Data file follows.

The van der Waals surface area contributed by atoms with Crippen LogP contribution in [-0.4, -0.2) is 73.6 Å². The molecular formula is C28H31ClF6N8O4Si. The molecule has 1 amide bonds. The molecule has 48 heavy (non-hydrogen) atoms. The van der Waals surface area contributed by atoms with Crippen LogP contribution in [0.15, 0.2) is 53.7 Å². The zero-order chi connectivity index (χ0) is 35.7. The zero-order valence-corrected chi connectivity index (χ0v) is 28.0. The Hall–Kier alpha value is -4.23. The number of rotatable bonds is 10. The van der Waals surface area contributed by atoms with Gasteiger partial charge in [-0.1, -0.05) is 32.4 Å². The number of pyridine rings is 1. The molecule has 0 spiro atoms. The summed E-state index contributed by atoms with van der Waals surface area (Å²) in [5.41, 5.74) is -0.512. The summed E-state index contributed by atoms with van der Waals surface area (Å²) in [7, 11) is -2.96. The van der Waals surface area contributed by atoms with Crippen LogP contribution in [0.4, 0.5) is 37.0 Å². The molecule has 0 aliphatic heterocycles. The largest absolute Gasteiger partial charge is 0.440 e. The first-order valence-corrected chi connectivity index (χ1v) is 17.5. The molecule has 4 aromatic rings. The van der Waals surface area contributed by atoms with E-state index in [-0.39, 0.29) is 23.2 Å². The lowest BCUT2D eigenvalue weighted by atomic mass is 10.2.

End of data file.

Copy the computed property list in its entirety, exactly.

The van der Waals surface area contributed by atoms with Crippen LogP contribution in [-0.4, -0.2) is 73.6 Å². The molecular formula is C28H31ClF6N8O4Si. The molecule has 1 amide bonds. The molecule has 48 heavy (non-hydrogen) atoms. The van der Waals surface area contributed by atoms with Crippen LogP contribution in [0.15, 0.2) is 53.7 Å². The zero-order chi connectivity index (χ0) is 35.7. The zero-order valence-corrected chi connectivity index (χ0v) is 28.0. The Hall–Kier alpha value is -4.23. The number of rotatable bonds is 10. The van der Waals surface area contributed by atoms with Gasteiger partial charge in [-0.1, -0.05) is 32.4 Å². The number of pyridine rings is 1. The molecule has 0 spiro atoms. The summed E-state index contributed by atoms with van der Waals surface area (Å²) in [5.41, 5.74) is -0.512. The summed E-state index contributed by atoms with van der Waals surface area (Å²) in [7, 11) is -2.96. The van der Waals surface area contributed by atoms with Crippen LogP contribution in [0.4, 0.5) is 37.0 Å². The molecule has 0 aliphatic heterocycles. The largest absolute Gasteiger partial charge is 0.440 e. The first-order valence-corrected chi connectivity index (χ1v) is 17.5. The molecule has 4 aromatic rings. The van der Waals surface area contributed by atoms with E-state index in [-0.39, 0.29) is 23.2 Å². The lowest BCUT2D eigenvalue weighted by atomic mass is 10.2.